Australia’s National Drought Policy, introduced in 1992 and recognised internationally as world’s best practice, now appears to be dead.
In its place we are seeing back-to-the-future policymaking. This will result in farmers in different states receiving different types and levels of support, farmers without debt or unwilling to take on more debt left unsupported, and policy being made at the worst possible time – in the middle of a worsening drought.
A land of drought and flooding rains
Over a century ago, poet Dorothea Mackellar recognised what it took policymakers until 1989 to acknowledge: drought is a normal part of Australia’s climate. Although we have very successfully developed European-style agriculture in this wide brown land, we have never had the certain weather patterns of Europe. Our farmers have adapted and managed their businesses knowing that the next drought is inevitable, even if its timing is unknown.
Until 1989, drought relief was provided to farmers through the natural disaster relief arrangements, under which the federal and state governments divide up financial responsibility for responding to natural disasters such as floods, bushfires and cyclones. In 1989, drought was removed from the list of events covered by these arrangements.
Drought is different from these other, more sudden, events – it is creeping and cumulative and does not have an easily identified beginning or end.
The National Drought Policy
In 1992, the federal and state governments agreed to a National Drought Policy. It was based on the principle that drought was one of many risks facing farm businesses, along with commodity price risk, exchange rate risk and interest rate risk. A package of support was put together that emphasised self-reliance and drought preparedness.
The package included “exceptional circumstances” measures that provided additional relief during droughts of such severity that even the best manager could not be expected to be prepared. The package was designed to provide some certainty about what support would be available in the event of drought and to avoid policy making on the run.
The policy was not perfect and over the years under went a series of revisions. For example, a welfare component was introduced in 1994 to augment the business support on offer. It is notable that throughout the 1990s and the first decade of this century, the rhetoric of self-reliance and risk management remained and the policy enjoyed bipartisan support.
In 2008, the then-Labor government initiated a comprehensive review of the National Drought Policy. The review had several elements. The Bureau of Meteorology and the CSIRO assessed the likely impact of climate change on the severity and frequency of future droughts; an expert panel reported on the social impact of drought; and a Productivity Commission report analysed the effectiveness and efficiency of existing drought measures.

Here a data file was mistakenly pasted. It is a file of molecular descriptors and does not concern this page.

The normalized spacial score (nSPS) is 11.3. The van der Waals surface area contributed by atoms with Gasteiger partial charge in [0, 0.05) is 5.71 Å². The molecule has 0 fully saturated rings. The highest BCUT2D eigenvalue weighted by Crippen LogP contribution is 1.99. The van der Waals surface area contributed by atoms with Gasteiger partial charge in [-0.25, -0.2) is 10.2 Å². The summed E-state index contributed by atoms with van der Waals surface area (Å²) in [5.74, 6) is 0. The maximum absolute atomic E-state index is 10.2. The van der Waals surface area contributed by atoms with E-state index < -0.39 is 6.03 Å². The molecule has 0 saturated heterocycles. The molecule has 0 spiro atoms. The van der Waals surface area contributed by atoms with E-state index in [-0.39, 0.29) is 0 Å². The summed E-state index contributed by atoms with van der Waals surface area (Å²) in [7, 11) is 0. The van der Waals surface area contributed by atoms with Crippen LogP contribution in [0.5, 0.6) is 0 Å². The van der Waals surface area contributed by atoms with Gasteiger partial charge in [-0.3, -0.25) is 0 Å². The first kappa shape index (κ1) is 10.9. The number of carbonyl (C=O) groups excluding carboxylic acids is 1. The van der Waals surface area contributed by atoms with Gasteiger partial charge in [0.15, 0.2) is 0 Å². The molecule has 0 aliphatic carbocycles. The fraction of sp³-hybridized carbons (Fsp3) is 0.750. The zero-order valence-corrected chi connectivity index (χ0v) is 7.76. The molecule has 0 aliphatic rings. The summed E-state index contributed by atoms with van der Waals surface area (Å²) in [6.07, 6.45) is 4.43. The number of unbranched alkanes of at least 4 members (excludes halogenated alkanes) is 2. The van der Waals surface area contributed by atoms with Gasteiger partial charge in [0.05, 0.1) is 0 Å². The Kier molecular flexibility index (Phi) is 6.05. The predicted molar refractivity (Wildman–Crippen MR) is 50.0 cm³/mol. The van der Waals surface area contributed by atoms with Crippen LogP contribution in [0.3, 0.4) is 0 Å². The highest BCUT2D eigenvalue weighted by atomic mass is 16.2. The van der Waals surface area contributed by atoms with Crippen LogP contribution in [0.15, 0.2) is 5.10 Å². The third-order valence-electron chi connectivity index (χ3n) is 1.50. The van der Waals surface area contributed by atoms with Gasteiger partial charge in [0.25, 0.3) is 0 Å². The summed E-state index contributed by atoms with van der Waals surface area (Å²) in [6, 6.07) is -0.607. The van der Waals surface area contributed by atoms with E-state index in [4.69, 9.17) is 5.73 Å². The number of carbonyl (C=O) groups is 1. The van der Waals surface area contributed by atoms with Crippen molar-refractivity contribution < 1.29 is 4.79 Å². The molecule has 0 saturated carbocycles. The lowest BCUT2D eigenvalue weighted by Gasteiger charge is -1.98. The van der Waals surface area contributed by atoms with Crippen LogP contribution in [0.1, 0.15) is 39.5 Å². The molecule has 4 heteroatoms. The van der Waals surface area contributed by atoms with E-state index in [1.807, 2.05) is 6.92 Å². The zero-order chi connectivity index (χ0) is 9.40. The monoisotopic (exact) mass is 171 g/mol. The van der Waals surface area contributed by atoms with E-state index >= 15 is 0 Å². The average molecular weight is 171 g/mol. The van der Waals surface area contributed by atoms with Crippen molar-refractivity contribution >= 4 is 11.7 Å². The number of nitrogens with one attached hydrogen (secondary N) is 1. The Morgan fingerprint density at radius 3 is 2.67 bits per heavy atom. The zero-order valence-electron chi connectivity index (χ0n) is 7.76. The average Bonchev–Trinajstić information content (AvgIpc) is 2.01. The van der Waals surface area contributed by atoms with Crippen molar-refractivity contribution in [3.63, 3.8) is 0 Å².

This review process held the promise of a refined, more effective National Drought Policy.
Creating a policy vacuum
Instead of improving an already sound policy, the aftermath of the review was the dismantling of some programs on the recommendation of the Productivity Commission; the announcement of a farm finance package that harked back to the 1930s; and the promise of a farm welfare program to begin in July 2014.
This response, announced by the Labor government, took four years to emerge. It was accompanied by an Intergovernmental Agreement on drought with the state governments that was little more than a restatement of the principles underpinning the original 1992 package – but without the detail.
The incoming Abbott government inherited this policy vacuum. Now, faced with worsening drought on the eastern seaboard, the government is scrambling to put together a package to meet the immediate needs of drought-stricken farmers and their families.
Also signalling the demise of the National Drought Policy is the return to the language of natural disaster. In recent weeks, both prime minister Tony Abbott and treasurer Joe Hockey have referred to the drought in such terms.
Making better ready-to-go policy
In the absence of a considered drought policy package, governments run the risk of ad hoc policymaking. That is not in the best interest of farmers, their communities or the sector as a whole. The National Drought Policy sought to avoid this by putting a stable package of measures in place that would be ready to access when drought inevitably arrived.
At present, farmers are stressed and politicians are under pressure to respond. This is not a good environment for sound policymaking. Unfortunately there is little choice: the drought is worsening and policymakers need to act.
Whatever is put in place, however, should be temporary, while policymakers go back to the drawing board and rethink drought policy settings in a more measured way. A good starting point would be to revisit the 1990 Drought Policy Review Task Force Report that informed the development of the National Drought Policy in the first place.
Perhaps it would be worthwhile for policymakers to reacquaint themselves with other previous relief schemes, the reviews of those schemes and the reasons they were dismantled. It would also be useful for them to approach the task with an open mind. They should consider alternative policy instruments, such as income-contingent loans, to support farm businesses in need.
Recent drought policy developments suggest a serious loss of corporate memory. The original National Drought Policy was not perfect but it was preferable to the policy vacuum facing the nation now. It would pay today’s policymakers to consider the 1992 policy and build on it rather than abandon it altogether.